Overseas Heritage Trail


Following the path of Henry Flagler’s old railway, the Florida Keys Overseas Heritage Trail provides a way for cyclists to ride the 106 miles from Key Largo to Key West. More than 70 miles of the trail have been paved, and in fact, new portions were marked and completed while we were there.


You can hardly ask for a more beautiful ride with the water in sight a good part of the ride. Most of the trail runs parallel to US 1, and while there are dedicated bridges for bikes, pedestrians and fishermen in some portions, it’s necessary to share the road in other places, making for some dangerous encounters with traffic.


We never had any intention of riding the full length of the trail, 106 miles (one way) is way more than I can manage. And while we saw a few cyclists riding the full distance, there are too many sections which are much too dangerous. When roading sharing is required, the bike lane is often narrow and filled with debris. However, what worries me the most are the drivers…residents in a hurry to pass the slow moving tourists, trucks and cars pulling boats and campers, eighteen wheelers rushing to make deliveries, tourists gawking at the fishermen reeling in their catches, not to mention the harsh, sometimes, blinding sun. We witnessed a woman drive off the road into the water. What if there had been a person on a bike?

Despite these challenges, we had a WONDERFUL time riding the Overseas Trail, riding almost 60 miles over the course of three days.

Our first ride was truly a destination ride as we unloaded our bikes and rode the last five miles to Mallory Square in Key West to not only enjoy a bike ride but to avoid the traffic and hassle of finding a parking space.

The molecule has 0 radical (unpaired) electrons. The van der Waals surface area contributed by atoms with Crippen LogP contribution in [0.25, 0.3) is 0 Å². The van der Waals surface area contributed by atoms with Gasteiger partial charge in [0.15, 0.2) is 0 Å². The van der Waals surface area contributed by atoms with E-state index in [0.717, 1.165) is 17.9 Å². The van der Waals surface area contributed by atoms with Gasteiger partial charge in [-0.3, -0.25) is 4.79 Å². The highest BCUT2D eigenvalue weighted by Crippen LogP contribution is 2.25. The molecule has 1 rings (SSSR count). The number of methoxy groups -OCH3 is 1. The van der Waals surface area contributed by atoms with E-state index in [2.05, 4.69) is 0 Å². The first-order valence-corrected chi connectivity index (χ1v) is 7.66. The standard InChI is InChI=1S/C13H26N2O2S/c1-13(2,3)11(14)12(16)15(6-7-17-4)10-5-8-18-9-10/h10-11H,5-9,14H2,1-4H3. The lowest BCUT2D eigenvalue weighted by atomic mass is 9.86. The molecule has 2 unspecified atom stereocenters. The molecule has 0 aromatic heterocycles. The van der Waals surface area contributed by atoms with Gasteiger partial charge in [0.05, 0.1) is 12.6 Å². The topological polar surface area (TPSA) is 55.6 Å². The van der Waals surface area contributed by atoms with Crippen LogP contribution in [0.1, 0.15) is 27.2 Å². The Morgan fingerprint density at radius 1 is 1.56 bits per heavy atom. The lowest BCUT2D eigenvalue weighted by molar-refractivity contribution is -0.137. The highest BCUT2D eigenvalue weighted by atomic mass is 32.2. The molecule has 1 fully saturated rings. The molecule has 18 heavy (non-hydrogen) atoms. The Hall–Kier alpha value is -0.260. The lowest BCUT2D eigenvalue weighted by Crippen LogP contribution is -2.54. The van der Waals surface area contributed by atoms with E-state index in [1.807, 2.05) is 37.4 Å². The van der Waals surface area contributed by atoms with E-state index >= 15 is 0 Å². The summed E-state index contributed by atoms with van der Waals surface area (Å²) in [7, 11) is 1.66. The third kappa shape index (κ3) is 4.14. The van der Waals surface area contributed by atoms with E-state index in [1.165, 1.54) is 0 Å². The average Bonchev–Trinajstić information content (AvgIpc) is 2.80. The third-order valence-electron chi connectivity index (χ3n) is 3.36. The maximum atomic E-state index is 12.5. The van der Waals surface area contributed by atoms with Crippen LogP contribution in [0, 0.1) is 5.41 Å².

The next day we took a short ride from our campsite in Long Key State Park to see the sunset, all on a paved trail off the side of the road. (It’s also the place where we watched a car skid into the water the next morning.)

The fifteen mile ride on Marathon was the most enjoyable as it was all off road and took us out on the old 7 Mile Bridge, which is dedicated to bikes, pedestrians and fishermen. The final leg of this ride ended on Sombrero Beach, which may be the best beach in the Keys.

Without a doubt, the most beautiful ride was from MM71 to MM81, twenty miles round trip, past gorgeous houses and clear blue-green water with lots of boats filled with fishermen. Unfortunately, this section requires cyclists to share the road with traffic across three bridges. And even though the shared lanes were wider than on most bridges, I still held my breath while crossing.

Our final ten mile ride on Long Key included a 2.2 mile span across the water, separate from traffic, but being a Saturday morning, packed with fishermen. No problem! I can dodge their casts much easier than vehicles.


The Florida Keys Overseas Heritage Trail provides riders with spectacular views, and it’s one I’d ride again…but, only  by skipping the parts I feel are unsafe, and only by riding in the cooler months. We were lucky to have perfect weather with temperatures in the 70s all week. Since there’s very little protection from the sun, I can’t imagine riding in the heat of the summer.




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